Back to Yellen’s thesis once again — she believes that inflation will help wages to rise as companies raise prices and make more money.

Well, if you’ve had a pulse for the past five years, you know that corporate profits can grow and that doesn’t mean you see your share of it through wage increases. So that’s a misguided thought, too.

You see, everything she says “sounds good on paper” but simply isn’t the case in the real world that we all live and work in.

What about Yellen’s final point about people borrowing more in an inflationary environment?

Well, right now, it’s hard for people to get loans even if they wanted to.

Also, when you’re borrowing money, you have confidence in the future of your job and its longevity as well as that of the overall economy.

But when times are tough and the economy is sluggish and you’re still not feeling all that great about your job — are you going to go out there and buy that next expensive house or car? I doubt it.

If anything, you might ratchet down your debts by going to cheaper housing and less-expensive cars, thus deleveraging your life in the uncertain times.

The good news is that even if loans are few and far between for homes, which would do well in an inflationary environment, you can still buy shares of commodity-stocks. These are companies that mine, drill and produce commodities that we all need like oil, natural gas, copper, etc. You can buy one share or 1,000 shares. In other words, you set the pace at which you dive into the investment.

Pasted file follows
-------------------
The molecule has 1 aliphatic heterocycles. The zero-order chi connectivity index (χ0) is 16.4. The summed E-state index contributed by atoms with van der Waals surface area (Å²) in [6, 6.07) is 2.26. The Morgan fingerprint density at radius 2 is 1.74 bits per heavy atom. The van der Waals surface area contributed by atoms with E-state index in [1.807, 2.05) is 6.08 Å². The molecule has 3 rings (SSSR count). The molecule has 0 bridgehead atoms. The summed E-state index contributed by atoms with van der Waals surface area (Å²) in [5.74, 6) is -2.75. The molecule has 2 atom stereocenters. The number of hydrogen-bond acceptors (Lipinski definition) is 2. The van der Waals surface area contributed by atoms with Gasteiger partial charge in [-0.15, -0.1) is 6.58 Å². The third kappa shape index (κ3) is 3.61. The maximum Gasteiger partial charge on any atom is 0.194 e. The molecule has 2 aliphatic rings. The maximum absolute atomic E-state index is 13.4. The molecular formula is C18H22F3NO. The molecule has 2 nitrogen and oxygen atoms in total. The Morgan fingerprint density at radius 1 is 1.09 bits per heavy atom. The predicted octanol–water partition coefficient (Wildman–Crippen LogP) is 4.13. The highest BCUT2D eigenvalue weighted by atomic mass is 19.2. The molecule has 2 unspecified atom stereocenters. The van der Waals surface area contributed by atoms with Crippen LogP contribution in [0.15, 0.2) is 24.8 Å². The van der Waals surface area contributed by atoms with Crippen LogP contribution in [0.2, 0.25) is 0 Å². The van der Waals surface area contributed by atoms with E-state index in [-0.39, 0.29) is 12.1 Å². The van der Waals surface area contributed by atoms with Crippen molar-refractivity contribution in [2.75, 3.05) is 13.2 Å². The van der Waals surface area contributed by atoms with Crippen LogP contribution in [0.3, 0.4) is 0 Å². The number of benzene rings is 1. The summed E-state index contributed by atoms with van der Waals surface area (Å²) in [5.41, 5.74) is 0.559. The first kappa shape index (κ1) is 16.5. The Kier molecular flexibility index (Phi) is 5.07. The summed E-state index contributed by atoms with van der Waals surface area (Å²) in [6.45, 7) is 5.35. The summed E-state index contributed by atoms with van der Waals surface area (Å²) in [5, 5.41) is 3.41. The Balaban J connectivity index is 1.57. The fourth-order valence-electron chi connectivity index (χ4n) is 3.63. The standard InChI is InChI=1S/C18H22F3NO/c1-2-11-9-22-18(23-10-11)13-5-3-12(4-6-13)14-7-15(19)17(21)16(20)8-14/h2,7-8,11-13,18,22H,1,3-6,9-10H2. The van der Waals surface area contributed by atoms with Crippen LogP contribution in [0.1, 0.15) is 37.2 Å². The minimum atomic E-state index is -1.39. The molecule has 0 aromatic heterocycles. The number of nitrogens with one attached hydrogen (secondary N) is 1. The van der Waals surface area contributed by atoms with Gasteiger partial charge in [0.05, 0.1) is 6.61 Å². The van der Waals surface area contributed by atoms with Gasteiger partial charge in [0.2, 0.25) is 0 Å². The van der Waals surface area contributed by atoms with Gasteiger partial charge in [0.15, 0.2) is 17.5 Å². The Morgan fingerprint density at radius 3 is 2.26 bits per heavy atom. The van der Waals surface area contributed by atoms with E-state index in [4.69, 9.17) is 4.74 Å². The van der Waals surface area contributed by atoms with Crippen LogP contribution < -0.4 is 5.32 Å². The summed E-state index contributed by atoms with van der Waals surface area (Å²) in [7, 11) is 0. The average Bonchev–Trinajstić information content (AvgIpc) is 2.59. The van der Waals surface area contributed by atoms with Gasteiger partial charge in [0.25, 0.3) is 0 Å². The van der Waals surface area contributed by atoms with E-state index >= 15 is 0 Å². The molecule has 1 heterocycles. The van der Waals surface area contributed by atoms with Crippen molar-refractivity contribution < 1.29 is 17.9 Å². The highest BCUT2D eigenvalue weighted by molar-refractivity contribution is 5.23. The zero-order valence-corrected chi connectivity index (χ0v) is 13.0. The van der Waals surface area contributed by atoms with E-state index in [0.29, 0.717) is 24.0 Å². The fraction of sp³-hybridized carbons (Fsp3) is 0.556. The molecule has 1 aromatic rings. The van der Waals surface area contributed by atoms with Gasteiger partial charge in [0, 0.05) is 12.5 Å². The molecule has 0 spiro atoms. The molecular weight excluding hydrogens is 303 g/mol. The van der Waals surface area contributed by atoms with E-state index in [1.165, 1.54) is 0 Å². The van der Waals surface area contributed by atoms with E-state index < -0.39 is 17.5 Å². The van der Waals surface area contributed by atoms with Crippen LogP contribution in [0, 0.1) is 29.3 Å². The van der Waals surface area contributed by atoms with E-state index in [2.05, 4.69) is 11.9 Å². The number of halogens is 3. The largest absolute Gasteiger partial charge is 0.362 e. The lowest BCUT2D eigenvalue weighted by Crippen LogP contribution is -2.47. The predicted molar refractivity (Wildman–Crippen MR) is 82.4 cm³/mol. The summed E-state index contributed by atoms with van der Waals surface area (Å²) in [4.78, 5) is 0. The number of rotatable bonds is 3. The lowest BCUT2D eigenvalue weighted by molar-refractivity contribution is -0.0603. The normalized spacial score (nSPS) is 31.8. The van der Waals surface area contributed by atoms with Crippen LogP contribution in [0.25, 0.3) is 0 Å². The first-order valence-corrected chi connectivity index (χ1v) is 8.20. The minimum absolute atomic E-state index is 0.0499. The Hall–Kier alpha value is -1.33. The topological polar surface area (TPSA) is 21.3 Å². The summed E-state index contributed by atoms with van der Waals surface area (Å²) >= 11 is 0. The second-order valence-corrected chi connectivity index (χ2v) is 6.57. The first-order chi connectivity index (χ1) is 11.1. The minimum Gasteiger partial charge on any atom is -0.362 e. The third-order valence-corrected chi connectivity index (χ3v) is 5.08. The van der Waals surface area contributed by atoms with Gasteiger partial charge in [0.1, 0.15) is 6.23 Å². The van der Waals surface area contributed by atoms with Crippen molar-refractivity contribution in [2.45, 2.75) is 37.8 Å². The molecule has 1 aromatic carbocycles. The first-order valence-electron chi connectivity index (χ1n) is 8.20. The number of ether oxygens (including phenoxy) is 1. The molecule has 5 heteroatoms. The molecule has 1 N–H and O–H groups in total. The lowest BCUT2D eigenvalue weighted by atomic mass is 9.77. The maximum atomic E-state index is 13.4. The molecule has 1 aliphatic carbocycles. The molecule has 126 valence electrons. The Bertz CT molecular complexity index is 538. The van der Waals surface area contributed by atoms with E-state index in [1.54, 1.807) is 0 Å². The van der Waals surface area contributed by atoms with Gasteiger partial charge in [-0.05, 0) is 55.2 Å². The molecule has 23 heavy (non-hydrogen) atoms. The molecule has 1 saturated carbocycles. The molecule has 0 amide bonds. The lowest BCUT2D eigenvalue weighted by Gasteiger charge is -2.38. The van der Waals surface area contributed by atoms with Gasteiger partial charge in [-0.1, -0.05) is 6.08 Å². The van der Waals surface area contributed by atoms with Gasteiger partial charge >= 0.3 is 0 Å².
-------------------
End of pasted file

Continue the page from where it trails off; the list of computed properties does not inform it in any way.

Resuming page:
But do I really think it’s necessary to be in assets like these? In the words of Sarah Palin: “You betcha!”

The government is so indebted that it HAS to inflate so that they can pay back future debt in cheaper dollars. Additionally, this is something they’ve done to some degree or another since we ditched the gold standard in 1971.

In fact, real wages haven’t grown since around 1974 or so. By this, I mean that the wages that one gets and what can be bought with those wages really hasn’t grown over that time. They’ve flat-lined while corporate profits have continued to soar until recently during the past handful of years.

So, here’s how the inflation game works. If your wealth is solely tied to getting wages through your labor, then you’re going to become poorer and your standard of living will be reduced more over time.

However, if you’re a company that owns hard assets (commodities), then you’re going to prosper. AND if you’re a shareholder in these companies, you also are going to prosper.

Inflation penalizes the laborer of wages but benefits those who own assets that benefit from inflation. In other words, it’s like a hidden tax. The laborer is taxed and that tax essentially goes to the owner of the assets that are being inflated. It doesn’t increase the overall wealth of the nation but it does swap around who has the wealth.

I hope you see now why, even though you may be a wage earner, that you need to be buying some commodity-producing companies and holding onto those stock shares through the coming inflation.

It will largely be the factor of whether you remain in the middle class or if you become one of the poor.

Make the right choice now and you’ll have a brighter future.

God bless!

About the Author: Sean Hyman
Sean Hyman is a member of the Moneynews Financial Brain Trust.
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Janet Yellen is in love with the thought of continuing to stimulate the economy through printing money.
federal reserve,janet yellen,inflation,economy
Sunday, 24 November 2013 09:21 AM